Congestion, accidents down, but speeding increases on Mandela Highway, say police

BY SHARLENE HENDRICKS
Observer staff reporter
hendrickss@jamaicaobserver.com

Sunday, April 21, 2019

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HEAD of Traffic Operations at Ferry Police Station, Sergeant Lloyd Wellington, is reporting low congestion and general free flow of vehicles on the Mandela Highway since its expansion.

“In the morning peak hours, the traffic is still heavy, but there is no congestion. Because of the volume of traffic now using the Mandela Highway, we only have a slight build up heading easterly into Kingston on Washington Boulevard and Spanish Town Road.

The sergeant said that, whereas before, there would be a peak in traffic from 5:30 am to 11:00 am, this window has reduced significantly.

“Now we only have a slight build up of traffic that starts at around 6:00 am and then by 7:00 am you have free flow all the way up to Washington Boulevard and Spanish Town Road. In the evening peak hour now, heading into Portmore, we have a massive build up due to the volume of motorists heading into Portmore,” said Wellington.

He explained that the traffic lights at the Dyke Road intersection in the vicinity of the Ackee Village adds to the build-up.

“If that light could be adjusted to give the traffic coming from Mandela a longer run, this could allow for even better flow of traffic going into Portmore. Maybe if the time could be extended to five minutes to give motorists a longer time to go through the light. Also, information is that the stop light at the turning at Nestle will be removed and that section will be blocked. Once that happens, the traffic will be much smoother,” said the sergeant.

In the meantime, Wellington said that since the expansion of the highway, he has also observed a decrease in the number of collisions in recent weeks.

“In terms of accidents, we have a reduction in the number of rear-end collisions. Before, in one day we would have up to 10 accidents, usually caused by improper lane usage. Now, we are only seeing up to three accidents per day.”

However, he said most of the crashes are caused by motorists driving above the 80 km speed limit. Last Thursday morning, he said, just over 30 tickets were issued to motorists for excessive speeding.

“Now that there are three lanes on the highway, the accidents are as a result of excessive speeding, and these are usually single vehicle accidents. We were doing a speed and spot check operation. We started a little after 7:00 am and by 9:30 am we had issued a total of 31 tickets to motorists driving above the speed limit.

“One motorist was actually ticketed twice. First at six miles for doing 158 kilometres and he was again stopped further down the stretch going at 162 kilometres. His utterance was 'late mi late fi work'. So we basically will be living on that stretch to punish and prosecute the undisciplined and unruly users of the road,” said Wellington, who also expressed concern that motorists, especially taxi and coaster bus operators, have been exceeding the speed limit in what is considered a school and commercial zone.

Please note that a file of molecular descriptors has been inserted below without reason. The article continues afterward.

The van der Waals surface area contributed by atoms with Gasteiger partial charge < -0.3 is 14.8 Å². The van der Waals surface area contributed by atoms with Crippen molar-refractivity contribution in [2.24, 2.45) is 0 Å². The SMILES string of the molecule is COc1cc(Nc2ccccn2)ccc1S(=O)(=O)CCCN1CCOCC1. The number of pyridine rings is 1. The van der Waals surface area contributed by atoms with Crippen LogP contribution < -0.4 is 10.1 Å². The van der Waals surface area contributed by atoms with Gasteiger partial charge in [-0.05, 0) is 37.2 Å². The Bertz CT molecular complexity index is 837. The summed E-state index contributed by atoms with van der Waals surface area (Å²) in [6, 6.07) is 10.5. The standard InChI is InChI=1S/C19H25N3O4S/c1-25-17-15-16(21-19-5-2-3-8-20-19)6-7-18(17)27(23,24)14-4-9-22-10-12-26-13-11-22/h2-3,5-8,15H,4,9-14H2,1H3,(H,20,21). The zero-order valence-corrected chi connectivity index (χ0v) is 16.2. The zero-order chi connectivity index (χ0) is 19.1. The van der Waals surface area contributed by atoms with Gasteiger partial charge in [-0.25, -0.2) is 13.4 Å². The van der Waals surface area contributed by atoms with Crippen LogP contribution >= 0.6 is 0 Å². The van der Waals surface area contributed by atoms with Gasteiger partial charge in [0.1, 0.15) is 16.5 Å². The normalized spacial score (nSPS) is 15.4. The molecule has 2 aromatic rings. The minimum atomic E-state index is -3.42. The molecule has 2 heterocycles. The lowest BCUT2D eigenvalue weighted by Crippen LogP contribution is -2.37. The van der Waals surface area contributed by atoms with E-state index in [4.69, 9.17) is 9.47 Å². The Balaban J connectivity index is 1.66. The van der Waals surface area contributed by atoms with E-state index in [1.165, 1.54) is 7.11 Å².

“Persons should be travelling no more than 15 miles per hour or 30 kilometres on the service road, and yet vehicles are seen travelling at least 100 kilometres or more heading up to Tom Cringle Drive. Since the service road has been paved, a pedal cyclist was hit by a coaster coming from Spanish Town Road heading to Tom Cringle.

“There was extensive damage to the bus and the bicycle, and the cyclist received serious injuries. The bus was taken to the exam depot and the plates were removed for mechanical defects. The driver was charged for driving a defective vehicle and for dangerous driving,” said the sergeant.

As a preventative measure, Wellington asked that speed bumps and a pedestrian crossing be placed on the service road.

“Because the stretch is a school zone and there are other commercial areas around, there must be some form of restriction to prevent collision and fatalities. We are also asking the motorists to drive more cautiously when using the major thoroughfare and maintain the 80 kilometre speed limit,” he said.

The National Works Agency (NWA) has said that culminating works on the highway for April will focus on completing ramps, sidewalks, the installation of guardrails and paving of the overpass bridge.

The agency's Manager of Communication and Customer Services Stephen Shaw told the Jamaica Observer that changes will include the overpass at Ferry being used to access the northern side of the corridor.

“The service road will be in full effect. The traffic signals along the road at Hydel will be removed and that at Tom Cringle will only facilitate the traffic along the service road,” said Shaw.

As for Sergeant Wellington's request for speed bumps and a pedestrian crossing, Shaw said there are no plans to put any of those mechanisms along the service road. He also confirmed that traffic from Kingston will not be allowed to turn right at this location. The lights will only facilitate traffic off the service road.

At the end of March, the NWA said the Mandela Highway upgrade, a major component of the Government's Major Infrastructure Development Programme, was 96 per cent complete.


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